The festival runs from Friday, Sept. 30, through Sunday, Nov. 13. Beyond the food, drinks and demonstrations, you’ll also find daily concerts featuring classic rock and retro bands (Night Ranger, Gin Blossoms, Big Bad Voodoo Daddy). There will also be live daily entertainment along the promenade highlighting many of the cultures with music, acrobatics and improv performances.

Of course, your paid admission to Epcot also enables you to explore Future World and the rest of the 300-acre theme park. Most of the attractions focus on technological advancements, innovation and wonder. Don’t miss Test Track, Mission: Space, Soarin’, and the iconic Spaceship Earth, as well as the many educational pavilions.

One-day passes start at around $75 for a Florida resident with a AAA discount. Highly recommended is the seasonal pass from AAA, which gets you unlimited access to all the Disney World parks for one year, except for blackout dates during the summer and holidays. The Food and Wine Festival dates aren’t blacked out, giving you a full 45 days to explore many culinary adventures.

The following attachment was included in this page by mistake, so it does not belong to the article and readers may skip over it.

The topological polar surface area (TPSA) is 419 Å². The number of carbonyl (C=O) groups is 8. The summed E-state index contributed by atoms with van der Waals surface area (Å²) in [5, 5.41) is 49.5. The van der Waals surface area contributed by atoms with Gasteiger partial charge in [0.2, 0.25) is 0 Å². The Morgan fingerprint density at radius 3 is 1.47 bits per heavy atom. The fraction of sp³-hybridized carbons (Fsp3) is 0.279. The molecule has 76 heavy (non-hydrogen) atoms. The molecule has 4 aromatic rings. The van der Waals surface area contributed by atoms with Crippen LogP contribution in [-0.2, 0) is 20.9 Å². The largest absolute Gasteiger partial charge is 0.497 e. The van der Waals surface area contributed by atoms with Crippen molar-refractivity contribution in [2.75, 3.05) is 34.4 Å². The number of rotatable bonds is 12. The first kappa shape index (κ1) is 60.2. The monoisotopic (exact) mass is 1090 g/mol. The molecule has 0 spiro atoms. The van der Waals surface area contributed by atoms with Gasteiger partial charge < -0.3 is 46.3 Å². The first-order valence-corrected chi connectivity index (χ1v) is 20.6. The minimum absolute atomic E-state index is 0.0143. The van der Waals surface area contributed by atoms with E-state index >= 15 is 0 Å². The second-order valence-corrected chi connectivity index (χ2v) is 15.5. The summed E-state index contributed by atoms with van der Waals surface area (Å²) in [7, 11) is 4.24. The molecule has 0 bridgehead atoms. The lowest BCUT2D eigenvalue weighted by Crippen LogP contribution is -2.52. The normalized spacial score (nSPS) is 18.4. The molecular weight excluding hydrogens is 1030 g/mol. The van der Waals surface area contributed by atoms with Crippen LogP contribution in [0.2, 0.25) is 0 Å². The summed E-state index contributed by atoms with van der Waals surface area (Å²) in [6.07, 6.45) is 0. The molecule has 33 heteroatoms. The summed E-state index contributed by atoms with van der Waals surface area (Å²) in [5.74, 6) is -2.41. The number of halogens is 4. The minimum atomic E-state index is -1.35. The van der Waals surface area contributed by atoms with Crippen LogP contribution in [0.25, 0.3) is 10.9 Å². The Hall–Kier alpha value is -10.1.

Related: More recent posts on Disney World

About Hurricane Hayward

A professional journalist and Florida resident for more than 30 years, Jim "Hurricane" Hayward shares his obsession with Polynesian Pop and other retro styles on his blog, The Atomic Grog. Jim's roots in mid-century and reto culture go back to his childhood in the 1960s, when he tagged along with his parents to Tiki restaurants and his father's custom car shows. His experience in journalism, mixology, and more than 20 years as an independent concert promoter make him a jack-of-all-trades in the South Florida scene. A graduate of the University of Florida's College of Journalism and Communications, Jim is a longtime web producer for The Palm Beach Post. In his spare time, he has promoted hundreds of rock, punk, and indie concerts under the Slammie Productions name since the early 1990s. In 2011, he launched The Atomic Grog to extensively cover events, music, art, cocktails, and culture with a retro slant. Jim earned his nickname by virtue of both his dangerous exotic drinks and his longtime position producing The Post's tropical weather website.